Clearance rates of total prostate specific antigen (PSA) after radical prostatectomy in African-Americans and Caucasians

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Abstract

Racial differences in serum prostate specific antigen (PSA) values in men with and without prostate cancer have been observed but have yet to be explained. We aimed to determine if ethnic variations in the rate of metabolism of PSA could explain the different levels of PSA found in African-American and Caucasian men. In a prospective fashion, patients diagnosed with biopsy-proven clinically localized adenocarcinoma of the prostate and scheduled for radical prostatectomy were selected for the study. Eleven patients (six Caucasian, five African-American) were enrolled in the study. All patients demonstrated normal liver and renal function. Sera for total PSA were obtained at the following time intervals: preoperative (within 3 months of operation), time 0 (at time of prostate removal), 1, 4, 8, 24, 48, 72, 168 and 336 h after removal of the prostate. A log - linear regression model was then used to determine the metabolic clearance rate and half-life of serum total PSA. There were no statistically significant differences between Caucasian and African-American patients with regard to age, PSA prior to surgery, prostate weight, Gleason sum and PSA half-life. The metabolic clearance of total PSA followed first order kinetics. When comparing serum PSA levels expressed as a fraction of the baseline PSA, Caucasian and African-American patients demonstrated similar rates of metabolism. This study found similar rates of elimination of serum total PSA between African-Americans and Caucasians. These findings suggest that the rate of metabolism of PSA is similar for these groups. Further studies are needed to explain racial differences of serum PSA in patients with and without prostate cancer.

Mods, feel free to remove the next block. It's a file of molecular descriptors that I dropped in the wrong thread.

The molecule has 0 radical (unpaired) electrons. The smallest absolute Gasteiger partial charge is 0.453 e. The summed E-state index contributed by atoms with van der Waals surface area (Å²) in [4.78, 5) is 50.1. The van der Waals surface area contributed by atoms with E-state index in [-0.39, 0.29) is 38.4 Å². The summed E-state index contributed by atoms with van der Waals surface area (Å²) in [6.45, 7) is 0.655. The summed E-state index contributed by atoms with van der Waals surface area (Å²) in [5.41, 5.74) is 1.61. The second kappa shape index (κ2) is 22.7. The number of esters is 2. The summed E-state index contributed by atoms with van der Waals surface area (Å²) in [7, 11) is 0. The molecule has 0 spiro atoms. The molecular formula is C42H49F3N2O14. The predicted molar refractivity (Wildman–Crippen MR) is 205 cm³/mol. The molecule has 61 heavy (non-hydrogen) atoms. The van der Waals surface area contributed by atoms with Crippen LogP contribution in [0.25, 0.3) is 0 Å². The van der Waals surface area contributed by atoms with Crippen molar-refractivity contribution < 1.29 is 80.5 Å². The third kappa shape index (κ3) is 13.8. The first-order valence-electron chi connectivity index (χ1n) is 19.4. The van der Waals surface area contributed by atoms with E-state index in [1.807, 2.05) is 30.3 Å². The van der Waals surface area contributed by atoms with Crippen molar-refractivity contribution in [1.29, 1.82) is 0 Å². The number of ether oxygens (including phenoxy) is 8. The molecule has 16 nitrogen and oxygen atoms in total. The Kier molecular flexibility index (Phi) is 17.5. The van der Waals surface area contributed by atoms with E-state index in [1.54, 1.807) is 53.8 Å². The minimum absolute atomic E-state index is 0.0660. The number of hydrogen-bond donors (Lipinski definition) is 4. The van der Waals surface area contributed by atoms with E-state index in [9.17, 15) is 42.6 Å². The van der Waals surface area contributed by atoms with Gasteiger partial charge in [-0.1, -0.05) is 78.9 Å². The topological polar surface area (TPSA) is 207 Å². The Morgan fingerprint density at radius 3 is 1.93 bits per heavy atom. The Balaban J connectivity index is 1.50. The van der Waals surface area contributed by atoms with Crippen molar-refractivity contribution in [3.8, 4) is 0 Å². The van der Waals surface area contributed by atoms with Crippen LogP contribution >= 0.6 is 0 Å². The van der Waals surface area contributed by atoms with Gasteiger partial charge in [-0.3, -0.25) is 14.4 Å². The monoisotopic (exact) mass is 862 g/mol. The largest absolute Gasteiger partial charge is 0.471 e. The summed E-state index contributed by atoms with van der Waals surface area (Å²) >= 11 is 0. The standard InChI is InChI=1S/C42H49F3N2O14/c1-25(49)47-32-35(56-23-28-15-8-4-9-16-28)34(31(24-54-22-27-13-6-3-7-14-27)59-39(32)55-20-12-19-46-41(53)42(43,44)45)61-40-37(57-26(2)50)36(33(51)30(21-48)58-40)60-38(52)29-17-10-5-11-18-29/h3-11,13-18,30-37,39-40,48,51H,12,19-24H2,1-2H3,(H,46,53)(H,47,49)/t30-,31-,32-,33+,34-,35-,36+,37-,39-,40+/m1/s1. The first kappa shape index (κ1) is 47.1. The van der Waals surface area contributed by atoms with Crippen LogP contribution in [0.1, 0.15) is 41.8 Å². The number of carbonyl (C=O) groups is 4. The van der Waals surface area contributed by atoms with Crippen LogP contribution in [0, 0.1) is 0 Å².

Original languageEnglish (US)
Pages (from-to)111-114
Number of pages4
JournalProstate Cancer and Prostatic Diseases
Volume5
Issue number2
DOIs
StatePublished - 2002

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Prostate-Specific Antigen
Prostatectomy
African Americans
Prostate
Serum
Half-Life
Linear Models
Prostatic Neoplasms
Metabolic Clearance Rate
Adenocarcinoma

Keywords

  • Elimination kinetic
  • Ethnicity
  • PSA
  • PSA metabolism
  • Radical prostatectomy

ASJC Scopus subject areas

  • Oncology
  • Urology

Cite this

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title = "Clearance rates of total prostate specific antigen (PSA) after radical prostatectomy in African-Americans and Caucasians",